It’s Not Just Fun and Games

Chris Gilmer over at the Search Engine Marketing Weblog wrote about Blingo over the weekend. The year-old search engine delivers Google results, but then also randomly picks users as winners – so every time you search you have a chance to win. Chris writes, “I’m still not convinced whether I like this or not. It’s cool that they offer prizes for searching, but is it really necessary?”

While I was at About.com, my team ran a number of promotions both for our online and e-mail newsletter properties, as well as for those within greater Primedia’s. And the basic lesson which we learned is that online contests and promotions work. Consumers will respond to online contests, if architected correctly, in a very strong and meaningful way.

However, I would make one distinction with the implementation of contests/giveaways, which is between those for attracting and those for sustaining users. My experience is that promotions of this kind are better at the former. With a perceived value in participating in contests, people are more likely to try a new service that they haven’t in the past. They provide an extra nudge to push through any friction points inhibiting users from being attracted to and taking the desired action. In fact, in the race to acquire audience and users for Web 2.0 offerings, I think that contests are an underutilized tool which would help these offerings leap from “digerati-facing” to truly “consumer-facing” services.

On the other side, using contests to sustain usage is more difficult. Over time, as users fail to win prizes, the perceived value of a promotion wanes, even though the economic expected value of the offer remains constant.

Consequently, the challenge for Blingo (as I see it) isn’t necessarily attracting users (which they’ve accomplished successfully), but rather maintaining consistent usage over the long term when their offering is commoditized. Perhaps other emerging web services which do have a differentiated offering, but are struggling for a true consumer audience, could employ some of these tactics to broaden their exposure.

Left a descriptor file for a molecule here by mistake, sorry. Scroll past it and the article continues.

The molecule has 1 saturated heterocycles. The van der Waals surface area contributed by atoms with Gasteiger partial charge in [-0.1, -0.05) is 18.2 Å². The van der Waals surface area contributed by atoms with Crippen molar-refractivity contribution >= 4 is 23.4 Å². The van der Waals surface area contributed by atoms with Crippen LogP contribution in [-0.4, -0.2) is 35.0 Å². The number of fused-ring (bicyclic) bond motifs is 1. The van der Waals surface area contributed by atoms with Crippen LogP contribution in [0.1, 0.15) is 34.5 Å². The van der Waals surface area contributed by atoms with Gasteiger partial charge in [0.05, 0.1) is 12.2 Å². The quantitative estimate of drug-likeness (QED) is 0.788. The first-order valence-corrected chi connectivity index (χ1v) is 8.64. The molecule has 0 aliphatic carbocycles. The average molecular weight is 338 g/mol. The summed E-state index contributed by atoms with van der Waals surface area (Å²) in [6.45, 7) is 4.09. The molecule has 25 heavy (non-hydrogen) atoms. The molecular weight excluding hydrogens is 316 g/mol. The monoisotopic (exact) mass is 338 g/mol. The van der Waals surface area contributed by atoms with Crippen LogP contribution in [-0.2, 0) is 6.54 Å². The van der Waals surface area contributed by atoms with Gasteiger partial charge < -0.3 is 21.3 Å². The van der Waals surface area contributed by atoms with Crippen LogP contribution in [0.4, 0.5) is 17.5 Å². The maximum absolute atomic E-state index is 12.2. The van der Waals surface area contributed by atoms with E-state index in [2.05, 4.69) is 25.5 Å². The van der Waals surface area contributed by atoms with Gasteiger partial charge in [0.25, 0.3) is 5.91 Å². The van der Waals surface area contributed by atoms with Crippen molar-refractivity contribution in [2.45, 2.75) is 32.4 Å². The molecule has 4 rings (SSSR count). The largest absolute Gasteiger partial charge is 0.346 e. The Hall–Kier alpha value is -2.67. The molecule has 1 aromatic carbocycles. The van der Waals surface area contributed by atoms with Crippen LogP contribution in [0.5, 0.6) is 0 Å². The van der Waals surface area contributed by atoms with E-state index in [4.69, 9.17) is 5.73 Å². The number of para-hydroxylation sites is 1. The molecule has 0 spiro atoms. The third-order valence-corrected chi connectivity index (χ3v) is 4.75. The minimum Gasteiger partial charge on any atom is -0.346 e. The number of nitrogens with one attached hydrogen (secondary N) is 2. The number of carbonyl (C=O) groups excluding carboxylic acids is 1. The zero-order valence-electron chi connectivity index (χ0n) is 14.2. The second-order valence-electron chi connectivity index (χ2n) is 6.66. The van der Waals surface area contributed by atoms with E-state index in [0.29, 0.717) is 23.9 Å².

David Beisel

David Beisel is a co-founder and Partner at NextView Ventures. He has been focused on early stage Internet startups his entire career, both as an entrepreneur and venture capitalist. As an investor in the digital media space, David was most recently a Vice President at Venrock and previously a Principal at Masthead Venture Partners. Prior to becoming a venture capitalist, David co-founded Sombasa Media, an e-mail marketing company best known for its flagship product BargainDog. Sombasa was successfully acquired by About.com where David served as Vice President of Marketing. David holds an MBA from the Stanford Graduate School of Business and an AB in Economics, magna cum laude and Phi Beta Kappa, from Duke University. He also founded and leads the Boston Innovators Group, an organization which holds quarterly entrepreneur events drawing a thousand attendees.

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